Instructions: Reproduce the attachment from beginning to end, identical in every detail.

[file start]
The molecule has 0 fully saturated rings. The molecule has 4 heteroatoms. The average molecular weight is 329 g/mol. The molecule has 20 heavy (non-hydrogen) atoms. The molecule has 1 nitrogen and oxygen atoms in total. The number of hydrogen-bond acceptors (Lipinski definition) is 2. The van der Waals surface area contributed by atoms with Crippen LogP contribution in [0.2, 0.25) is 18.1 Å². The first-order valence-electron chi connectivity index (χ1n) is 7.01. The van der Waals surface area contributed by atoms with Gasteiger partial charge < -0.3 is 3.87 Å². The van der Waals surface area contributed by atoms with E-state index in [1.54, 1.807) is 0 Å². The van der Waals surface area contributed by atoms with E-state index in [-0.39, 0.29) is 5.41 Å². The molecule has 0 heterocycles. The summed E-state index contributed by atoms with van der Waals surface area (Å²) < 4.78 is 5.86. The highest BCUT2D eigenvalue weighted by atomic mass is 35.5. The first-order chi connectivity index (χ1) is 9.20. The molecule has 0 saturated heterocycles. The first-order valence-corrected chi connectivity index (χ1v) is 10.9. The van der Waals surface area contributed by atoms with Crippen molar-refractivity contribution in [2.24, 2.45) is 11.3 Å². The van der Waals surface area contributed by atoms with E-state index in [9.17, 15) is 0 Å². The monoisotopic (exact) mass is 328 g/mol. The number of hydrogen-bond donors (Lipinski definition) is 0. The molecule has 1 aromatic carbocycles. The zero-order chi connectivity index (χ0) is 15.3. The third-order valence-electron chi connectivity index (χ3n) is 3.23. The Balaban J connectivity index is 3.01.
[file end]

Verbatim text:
The molecule has 0 fully saturated rings. The molecule has 4 heteroatoms. The average molecular weight is 329 g/mol. The molecule has 20 heavy (non-hydrogen) atoms. The molecule has 1 nitrogen and oxygen atoms in total. The number of hydrogen-bond acceptors (Lipinski definition) is 2. The van der Waals surface area contributed by atoms with Crippen LogP contribution in [0.2, 0.25) is 18.1 Å². The first-order valence-electron chi connectivity index (χ1n) is 7.01. The van der Waals surface area contributed by atoms with Gasteiger partial charge < -0.3 is 3.87 Å². The van der Waals surface area contributed by atoms with E-state index in [1.54, 1.807) is 0 Å². The van der Waals surface area contributed by atoms with E-state index in [-0.39, 0.29) is 5.41 Å². The molecule has 0 heterocycles. The summed E-state index contributed by atoms with van der Waals surface area (Å²) < 4.78 is 5.86. The highest BCUT2D eigenvalue weighted by atomic mass is 35.5. The first-order chi connectivity index (χ1) is 9.20. The molecule has 0 saturated heterocycles. The first-order valence-corrected chi connectivity index (χ1v) is 10.9. The van der Waals surface area contributed by atoms with Crippen molar-refractivity contribution in [2.24, 2.45) is 11.3 Å². The van der Waals surface area contributed by atoms with E-state index in [9.17, 15) is 0 Å². The monoisotopic (exact) mass is 328 g/mol. The number of hydrogen-bond donors (Lipinski definition) is 0. The molecule has 1 aromatic carbocycles. The zero-order chi connectivity index (χ0) is 15.3. The third-order valence-electron chi connectivity index (χ3n) is 3.23. The Balaban J connectivity index is 3.01.